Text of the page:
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Introduction: Research has shown that neural feedback creates a kind of two-way communication between mind and body that changes abnormal cognitive processes to normal cognitive processes. Therefore, the aim of this study was to evaluate the effectiveness of neural feedback on executive functions, behavioral problems and clinical symptoms of attention deficit / hyperactivity disorder.
Methods: The research is quasi-experimental design with pre-test post-test and three-month follow-up with experimental and control groups. The statistical population of this study included all children aged 9 to 12 years in Hamedan in 2009-2010. Purposeful sampling method was used and the samples were matched in terms of level of intelligence and type of disorder. Each participant in the experimental group received 24 sessions of neural feedback twice a week. Participants were assessed using the Swanson, Nolan, and Pelham-IV Questionnaire -Fourth Edition to assess the clinical symptoms of ADHD, Coolidge Neuropsychological Inventory to assess executive function, and Rutter Children's Behavioral Problems Questionnaire. Multivariate analysis of variance (MANOVA) was used to test the research hypotheses.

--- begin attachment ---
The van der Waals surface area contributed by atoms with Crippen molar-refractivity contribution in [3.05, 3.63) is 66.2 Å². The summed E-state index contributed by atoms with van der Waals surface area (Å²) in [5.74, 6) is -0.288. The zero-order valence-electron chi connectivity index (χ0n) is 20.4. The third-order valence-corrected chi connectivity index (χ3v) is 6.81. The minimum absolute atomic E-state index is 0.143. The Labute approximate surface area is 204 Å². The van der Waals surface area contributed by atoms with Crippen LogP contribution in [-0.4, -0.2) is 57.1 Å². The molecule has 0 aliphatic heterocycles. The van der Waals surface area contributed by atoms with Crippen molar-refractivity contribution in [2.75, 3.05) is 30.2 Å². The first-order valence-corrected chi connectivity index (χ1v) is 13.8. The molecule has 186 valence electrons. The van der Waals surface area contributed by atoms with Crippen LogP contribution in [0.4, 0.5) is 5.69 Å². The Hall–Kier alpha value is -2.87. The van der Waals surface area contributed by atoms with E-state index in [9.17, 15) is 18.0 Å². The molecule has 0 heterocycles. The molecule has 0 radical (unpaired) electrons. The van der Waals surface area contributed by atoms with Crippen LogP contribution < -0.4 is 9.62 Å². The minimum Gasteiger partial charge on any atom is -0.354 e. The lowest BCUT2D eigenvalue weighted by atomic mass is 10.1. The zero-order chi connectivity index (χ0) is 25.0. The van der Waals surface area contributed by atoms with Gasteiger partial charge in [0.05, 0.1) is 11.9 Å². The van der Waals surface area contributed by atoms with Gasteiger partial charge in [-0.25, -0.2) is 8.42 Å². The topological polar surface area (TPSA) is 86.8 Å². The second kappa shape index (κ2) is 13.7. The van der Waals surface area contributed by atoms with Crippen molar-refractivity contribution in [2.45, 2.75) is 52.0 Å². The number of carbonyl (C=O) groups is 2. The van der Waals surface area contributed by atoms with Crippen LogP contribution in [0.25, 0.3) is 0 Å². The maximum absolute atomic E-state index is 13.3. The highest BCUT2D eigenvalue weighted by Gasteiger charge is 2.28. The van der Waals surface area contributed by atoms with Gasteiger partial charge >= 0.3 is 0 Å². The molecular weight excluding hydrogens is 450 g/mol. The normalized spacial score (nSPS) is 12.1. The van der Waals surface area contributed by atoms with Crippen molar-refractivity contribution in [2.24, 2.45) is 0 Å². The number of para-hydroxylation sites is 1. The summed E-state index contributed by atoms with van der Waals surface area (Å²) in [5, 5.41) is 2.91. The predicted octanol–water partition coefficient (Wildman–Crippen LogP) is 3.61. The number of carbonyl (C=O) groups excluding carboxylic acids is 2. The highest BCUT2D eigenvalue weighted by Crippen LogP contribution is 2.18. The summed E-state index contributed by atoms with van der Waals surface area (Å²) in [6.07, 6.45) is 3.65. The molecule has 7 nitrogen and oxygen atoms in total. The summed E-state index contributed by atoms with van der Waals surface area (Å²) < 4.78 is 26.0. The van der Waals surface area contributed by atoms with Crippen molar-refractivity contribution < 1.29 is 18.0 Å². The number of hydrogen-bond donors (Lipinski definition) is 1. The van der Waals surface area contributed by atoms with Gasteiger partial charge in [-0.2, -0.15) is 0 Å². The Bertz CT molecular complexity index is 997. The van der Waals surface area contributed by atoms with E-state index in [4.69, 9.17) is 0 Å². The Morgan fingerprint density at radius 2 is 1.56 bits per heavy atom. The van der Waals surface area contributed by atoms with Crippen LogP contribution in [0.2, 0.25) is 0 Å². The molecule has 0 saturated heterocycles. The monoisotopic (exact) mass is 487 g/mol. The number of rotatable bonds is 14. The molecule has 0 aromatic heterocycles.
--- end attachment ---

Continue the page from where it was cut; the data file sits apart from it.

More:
Results: The results showed that there was a significant difference between the experimental group and the control group in all post-test variables of executive functions, behavioral problems and clinical symptoms and their components (P ≤ 0.05).
Conclusion: According to the results, it seems that neural feedback is an effective intervention for the treatment of these variables.
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